[Date Prev][Date Next][Thread Prev][Thread Next][Date Index][Thread Index]

AARP Pharmacy Service & Consumer Info-Privacy (fwd)

  ---------- Forwarded message ----------
  Date: Sat, 6 Apr 1996 18:21:36 GMT
  From: Peter Marshall <rocque@eskimo.com>
  Newsgroups: sci.med.pharmacy
  Subject: AARP Pharmacy Service and Consumer Info. Privacy (fwd)
  ---------- Forwarded message ----------
  Date: Fri, 5 Apr 1996 17:34:24 -0800 (PST)
  From: Peter Marshall <rocque@eskimo.com>
  Cc: privacy@vortex.com
  Newsgroups: comp.society.privacy
  Subject: Even  Dumber (AARP Privacy Invasion)
  On Fri, 5 Apr 1996, Adam Starchild wrote:
  > Date: Fri, 5 Apr 1996 16:27:17 -0800
  > From: Adam Starchild <taxhaven@ix.netcom.com>
  > Reply-To: privacy@ftc.gov
  > To: privacy@ftc.gov
  > Subject: Dumb and Dumber (AARP Privacy Invasion)
  > >From Alicia Orr's P.S. column in Target Marketing magazine (a trade
  > journal for the direct mail industry), January, 1996:
  >                          Dumb and Dumber
  >      It seems obvious to us:  Postcards and privacy don't go
  > together.  So why do bit-time mailers keep asking consumers to put
  > private information -- like credit card numbers -- on postcard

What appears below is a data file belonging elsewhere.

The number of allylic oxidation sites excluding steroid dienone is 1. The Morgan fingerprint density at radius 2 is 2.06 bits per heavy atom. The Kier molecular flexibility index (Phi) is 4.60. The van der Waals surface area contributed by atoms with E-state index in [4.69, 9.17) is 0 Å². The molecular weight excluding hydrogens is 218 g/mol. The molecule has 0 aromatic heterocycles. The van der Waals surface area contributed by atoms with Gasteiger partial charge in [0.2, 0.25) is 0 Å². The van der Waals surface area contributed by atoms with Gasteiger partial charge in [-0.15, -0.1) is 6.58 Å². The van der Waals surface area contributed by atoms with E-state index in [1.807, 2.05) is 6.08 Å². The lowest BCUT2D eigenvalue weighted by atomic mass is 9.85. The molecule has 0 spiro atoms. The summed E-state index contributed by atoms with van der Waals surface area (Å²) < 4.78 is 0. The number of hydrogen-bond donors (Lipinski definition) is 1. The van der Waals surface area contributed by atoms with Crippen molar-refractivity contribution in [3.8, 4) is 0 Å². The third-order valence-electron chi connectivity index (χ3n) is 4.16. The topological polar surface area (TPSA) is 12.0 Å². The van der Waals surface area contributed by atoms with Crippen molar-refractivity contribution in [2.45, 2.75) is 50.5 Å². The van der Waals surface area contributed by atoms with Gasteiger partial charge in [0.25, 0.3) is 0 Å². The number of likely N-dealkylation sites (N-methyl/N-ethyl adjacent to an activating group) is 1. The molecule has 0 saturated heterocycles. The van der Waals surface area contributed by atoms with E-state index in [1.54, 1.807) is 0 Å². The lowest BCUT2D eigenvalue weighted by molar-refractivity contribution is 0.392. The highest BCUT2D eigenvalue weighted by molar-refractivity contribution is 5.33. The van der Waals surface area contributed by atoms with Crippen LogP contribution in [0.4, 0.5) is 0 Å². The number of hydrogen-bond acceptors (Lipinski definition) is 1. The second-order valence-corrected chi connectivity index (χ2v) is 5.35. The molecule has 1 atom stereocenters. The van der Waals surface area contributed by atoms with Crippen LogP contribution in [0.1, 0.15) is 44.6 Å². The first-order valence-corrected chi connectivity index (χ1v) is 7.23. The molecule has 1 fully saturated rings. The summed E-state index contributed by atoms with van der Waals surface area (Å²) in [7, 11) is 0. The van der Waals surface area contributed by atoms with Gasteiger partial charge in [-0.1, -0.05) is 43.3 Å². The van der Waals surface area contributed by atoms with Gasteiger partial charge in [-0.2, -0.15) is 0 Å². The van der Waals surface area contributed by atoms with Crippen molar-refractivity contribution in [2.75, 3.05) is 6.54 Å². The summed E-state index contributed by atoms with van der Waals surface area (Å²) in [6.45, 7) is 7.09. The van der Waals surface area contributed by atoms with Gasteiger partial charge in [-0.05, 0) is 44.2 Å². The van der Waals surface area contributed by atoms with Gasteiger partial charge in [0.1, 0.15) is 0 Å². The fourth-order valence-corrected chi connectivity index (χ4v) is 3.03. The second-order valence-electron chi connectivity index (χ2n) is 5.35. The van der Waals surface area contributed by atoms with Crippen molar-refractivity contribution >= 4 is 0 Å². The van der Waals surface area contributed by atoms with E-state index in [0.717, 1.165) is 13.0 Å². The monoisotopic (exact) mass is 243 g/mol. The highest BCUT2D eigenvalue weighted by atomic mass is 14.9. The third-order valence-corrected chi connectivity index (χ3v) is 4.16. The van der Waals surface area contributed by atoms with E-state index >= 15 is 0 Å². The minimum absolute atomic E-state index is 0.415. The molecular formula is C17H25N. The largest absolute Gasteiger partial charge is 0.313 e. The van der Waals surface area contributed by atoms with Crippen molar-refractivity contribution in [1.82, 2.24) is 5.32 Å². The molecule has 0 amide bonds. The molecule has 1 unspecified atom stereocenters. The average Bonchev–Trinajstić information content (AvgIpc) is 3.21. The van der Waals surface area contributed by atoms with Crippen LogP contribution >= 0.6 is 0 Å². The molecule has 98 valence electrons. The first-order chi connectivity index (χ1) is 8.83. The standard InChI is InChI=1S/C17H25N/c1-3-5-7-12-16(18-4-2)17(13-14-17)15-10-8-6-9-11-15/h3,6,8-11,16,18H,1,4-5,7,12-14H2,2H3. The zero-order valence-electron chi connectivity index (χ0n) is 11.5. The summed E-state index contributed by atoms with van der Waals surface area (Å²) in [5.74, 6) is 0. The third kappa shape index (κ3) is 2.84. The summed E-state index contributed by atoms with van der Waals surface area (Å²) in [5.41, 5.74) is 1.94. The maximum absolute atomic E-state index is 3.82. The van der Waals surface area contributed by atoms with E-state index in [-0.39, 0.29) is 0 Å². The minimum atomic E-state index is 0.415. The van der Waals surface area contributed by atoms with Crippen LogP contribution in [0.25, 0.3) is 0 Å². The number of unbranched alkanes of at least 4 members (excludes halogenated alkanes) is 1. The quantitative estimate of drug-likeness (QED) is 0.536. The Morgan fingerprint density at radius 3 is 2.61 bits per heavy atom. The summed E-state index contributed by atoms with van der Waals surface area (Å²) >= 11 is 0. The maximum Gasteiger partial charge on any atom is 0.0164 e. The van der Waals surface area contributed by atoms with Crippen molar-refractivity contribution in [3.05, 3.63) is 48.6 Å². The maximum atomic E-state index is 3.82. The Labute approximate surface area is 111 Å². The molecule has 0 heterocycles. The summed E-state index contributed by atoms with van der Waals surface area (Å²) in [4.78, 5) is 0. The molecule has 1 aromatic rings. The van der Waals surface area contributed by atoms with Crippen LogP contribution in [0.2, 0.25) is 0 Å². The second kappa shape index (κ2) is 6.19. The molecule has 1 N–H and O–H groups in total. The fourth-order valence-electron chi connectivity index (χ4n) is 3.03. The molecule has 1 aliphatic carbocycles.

> reply devices?
  >      The latest offender is Retired Persons Services, an
  > organization sponsored by the American Association of Retired
  > Persons.
  >      The copy on one side of the postcard points out the hundreds
  > of dollars a year AARP members could save by using its Pharmacy
  > Service -- and that they'll give you a free price quote on the
  > medications you take now so you can find out just how much you'll
  > save.  Great, right?
  >      Wrong.  The reply half of the postcard asks members to list
  > the prescription medications they take -- including strength and
  > quantity -- right there on a postcard for the entire world to see!
  > ------------------------------------------------------------------
  Interesting tie-in here to the AARP Pharmacy Service, which is also
  sponsored by AARP. Seems there are some more privacy issues that apply to
  these folks in addition to those explicitly involving privacy of personal
  health care information. And AARP P.S. doesn't tell its customers about the
  practices in question, thus precluding their ability to make informed choices.
  AARP P.S. appears to capture the originating numbers of callers to their
  800 number, with the ANI provided by MCI; although the P.S. states this
  is only done after the customer has already "voluntarily" provided this
  info. Requests to delete this data are apparently not complied with, and,
  as indicated, there is no prior disclosure to the caller.
  Same with their other practice--call "monitoring" or "service
  observing"--aka eavesdropping. A company exec. would neither confirm or
  deny they do this. Some employees who take these calls are much clearer
  about this practice, however....
  It all seems to add up to a rather un-pretty picture, and one that does
  no credit to sponsoring org. AARP. Communicate with your pocketbook--so it
  would seem.
  Peter Marshall